Ali stopped running as soon as he thought he was far enough away to be safe again. He walked east slowly. There was no place out here that looked safe to spend the night, so he kept on walking. About 11:00 that night, the wind kicked up. The gusts blew across the desert at fifty miles per hour, with some even stronger. It blew dust and sand everywhere.

There was no shelter here and no place to get out of the wind. The tallest tree in the area was about four and a half feet high, stunted by the heat of summer and lack of water. Ali wandered around for a while and then finally did as horses have done for thousands of years. He turned his butt to the wind and waited it out.

The wind hard blew all through the night. Ali was miserable. His hips and back hurt from deep scratches and bite marks, his front leg and chest hurt from the cholla, his right rear foot was sore from losing his shoe. His stifle was sore from the pulled muscle. He was cold and thirsty and hungry.

Dawn came with no let-up in the wind. Ali was reluctant to move. The sand blew so much it was difficult for him to see. Dust and sand filled his nostrils so that he couldn’t smell much either. He remained right where he was with his butt to the wind.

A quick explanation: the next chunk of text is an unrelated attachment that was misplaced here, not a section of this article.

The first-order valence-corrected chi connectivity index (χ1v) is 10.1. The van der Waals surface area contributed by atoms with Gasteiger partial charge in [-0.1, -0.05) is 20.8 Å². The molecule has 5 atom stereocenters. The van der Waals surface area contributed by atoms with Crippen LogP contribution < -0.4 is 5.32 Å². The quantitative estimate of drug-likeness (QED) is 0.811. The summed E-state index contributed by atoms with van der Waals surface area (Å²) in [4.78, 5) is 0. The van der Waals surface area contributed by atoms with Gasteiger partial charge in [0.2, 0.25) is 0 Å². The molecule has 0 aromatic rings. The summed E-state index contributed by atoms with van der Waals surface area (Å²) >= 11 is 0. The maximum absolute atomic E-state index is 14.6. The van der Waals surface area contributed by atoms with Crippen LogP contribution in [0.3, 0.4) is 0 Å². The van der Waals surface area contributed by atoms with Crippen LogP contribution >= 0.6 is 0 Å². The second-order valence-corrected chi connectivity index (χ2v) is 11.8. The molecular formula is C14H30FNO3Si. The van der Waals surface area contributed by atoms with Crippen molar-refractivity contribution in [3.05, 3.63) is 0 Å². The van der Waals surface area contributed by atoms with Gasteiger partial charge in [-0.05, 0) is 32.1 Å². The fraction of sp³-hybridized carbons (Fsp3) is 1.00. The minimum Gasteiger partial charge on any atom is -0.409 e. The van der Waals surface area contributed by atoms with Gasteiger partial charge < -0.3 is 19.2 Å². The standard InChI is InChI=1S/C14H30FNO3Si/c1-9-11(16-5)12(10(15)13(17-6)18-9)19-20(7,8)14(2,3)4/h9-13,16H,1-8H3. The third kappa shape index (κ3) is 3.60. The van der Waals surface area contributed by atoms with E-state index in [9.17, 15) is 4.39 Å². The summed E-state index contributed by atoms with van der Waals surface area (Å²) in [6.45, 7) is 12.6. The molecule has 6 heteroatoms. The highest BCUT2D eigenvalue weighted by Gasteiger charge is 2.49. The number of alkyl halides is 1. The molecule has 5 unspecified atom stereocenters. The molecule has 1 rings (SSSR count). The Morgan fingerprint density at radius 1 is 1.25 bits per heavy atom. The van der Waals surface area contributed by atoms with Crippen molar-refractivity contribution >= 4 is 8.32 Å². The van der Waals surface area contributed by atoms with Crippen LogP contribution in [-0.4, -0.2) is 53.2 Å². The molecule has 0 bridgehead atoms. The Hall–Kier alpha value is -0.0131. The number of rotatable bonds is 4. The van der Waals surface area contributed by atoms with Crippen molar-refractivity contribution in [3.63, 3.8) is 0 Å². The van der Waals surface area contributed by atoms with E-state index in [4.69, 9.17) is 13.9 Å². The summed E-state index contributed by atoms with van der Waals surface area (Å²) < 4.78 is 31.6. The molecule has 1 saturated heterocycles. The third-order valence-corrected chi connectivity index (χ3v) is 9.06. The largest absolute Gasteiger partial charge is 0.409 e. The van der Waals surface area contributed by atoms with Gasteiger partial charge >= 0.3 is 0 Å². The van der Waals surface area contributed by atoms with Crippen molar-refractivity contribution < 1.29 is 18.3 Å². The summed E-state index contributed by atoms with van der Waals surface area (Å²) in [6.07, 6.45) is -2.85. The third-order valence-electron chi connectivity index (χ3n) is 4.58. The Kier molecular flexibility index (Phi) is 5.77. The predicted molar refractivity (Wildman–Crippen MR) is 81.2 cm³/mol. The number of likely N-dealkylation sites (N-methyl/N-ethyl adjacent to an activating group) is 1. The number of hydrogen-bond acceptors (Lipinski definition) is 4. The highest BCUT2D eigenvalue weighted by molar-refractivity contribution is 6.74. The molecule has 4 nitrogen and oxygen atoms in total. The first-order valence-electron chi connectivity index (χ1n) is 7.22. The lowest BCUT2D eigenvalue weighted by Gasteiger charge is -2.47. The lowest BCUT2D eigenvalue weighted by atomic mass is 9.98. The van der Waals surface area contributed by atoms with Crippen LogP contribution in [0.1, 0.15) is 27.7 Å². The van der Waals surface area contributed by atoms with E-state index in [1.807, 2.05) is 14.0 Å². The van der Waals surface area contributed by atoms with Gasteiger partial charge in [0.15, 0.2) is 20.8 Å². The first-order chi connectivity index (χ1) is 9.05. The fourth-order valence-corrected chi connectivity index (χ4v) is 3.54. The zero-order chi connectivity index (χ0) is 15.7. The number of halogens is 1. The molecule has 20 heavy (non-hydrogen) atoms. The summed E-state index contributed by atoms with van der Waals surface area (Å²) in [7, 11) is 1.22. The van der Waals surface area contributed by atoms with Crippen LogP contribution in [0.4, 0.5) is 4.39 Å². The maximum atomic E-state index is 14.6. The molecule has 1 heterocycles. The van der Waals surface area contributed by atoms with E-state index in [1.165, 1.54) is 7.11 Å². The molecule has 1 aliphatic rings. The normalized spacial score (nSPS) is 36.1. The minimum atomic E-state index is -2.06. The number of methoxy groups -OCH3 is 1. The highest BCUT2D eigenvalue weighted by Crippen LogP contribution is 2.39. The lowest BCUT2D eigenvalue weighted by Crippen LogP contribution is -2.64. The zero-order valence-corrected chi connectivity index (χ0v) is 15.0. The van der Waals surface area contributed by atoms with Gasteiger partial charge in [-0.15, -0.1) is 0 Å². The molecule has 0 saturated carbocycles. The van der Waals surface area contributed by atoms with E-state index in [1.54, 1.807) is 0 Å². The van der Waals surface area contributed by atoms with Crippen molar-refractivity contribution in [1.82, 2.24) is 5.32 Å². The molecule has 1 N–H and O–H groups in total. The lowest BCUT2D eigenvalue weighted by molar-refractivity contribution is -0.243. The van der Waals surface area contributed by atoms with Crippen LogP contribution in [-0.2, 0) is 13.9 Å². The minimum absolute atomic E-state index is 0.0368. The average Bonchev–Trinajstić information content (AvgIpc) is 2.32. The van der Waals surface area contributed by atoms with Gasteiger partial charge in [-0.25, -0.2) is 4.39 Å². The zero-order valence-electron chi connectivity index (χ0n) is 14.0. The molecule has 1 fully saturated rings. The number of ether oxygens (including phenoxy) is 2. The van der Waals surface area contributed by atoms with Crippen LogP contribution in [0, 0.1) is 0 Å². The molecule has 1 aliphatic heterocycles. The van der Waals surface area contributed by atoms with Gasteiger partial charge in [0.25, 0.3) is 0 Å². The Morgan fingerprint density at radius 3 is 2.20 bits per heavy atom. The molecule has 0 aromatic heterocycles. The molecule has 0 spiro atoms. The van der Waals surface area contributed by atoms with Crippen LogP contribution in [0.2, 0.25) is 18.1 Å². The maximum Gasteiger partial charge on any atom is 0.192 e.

Ali slipped into daydreams. He remembered all the times he and Becky were at various showgrounds when Chris was showing him. Becky was always there to help get him ready for his classes, and she was always in the stands or on the sidelines cheering him on. After his classes, she insisted on walking him to cool him out. They walked around the grounds with her proudly holding his win ribbons. Todd walked with them most of the time. It was hard to tell which of the two youngsters were most proud of Ali’s accomplishments.

The terrible wind continued throughout the day and the entire following night. Ali stood in one place, locked three of his hocks or knees at a time so the fourth could rest, and stayed where he was. He had no shelter, no food, and no water. The cholla spines burned constantly. The wounds in his back and flank area seeped blood. His only movement was to switch which leg rested periodically.

Victoria Hardesty has owned, bred and shown Arabian Horses for more than 30 years. She and her husband operated their own training facility serving many young people that loved and showed their own horses. She is the author of numerous articles in horse magazines, was the editor of two Arabian Horse Club newsletters, one of which was given the Communications Award of the Year by the Arabian Horse Association at their national convention. An avid reader from childhood, she read every horse story she could get her hands on.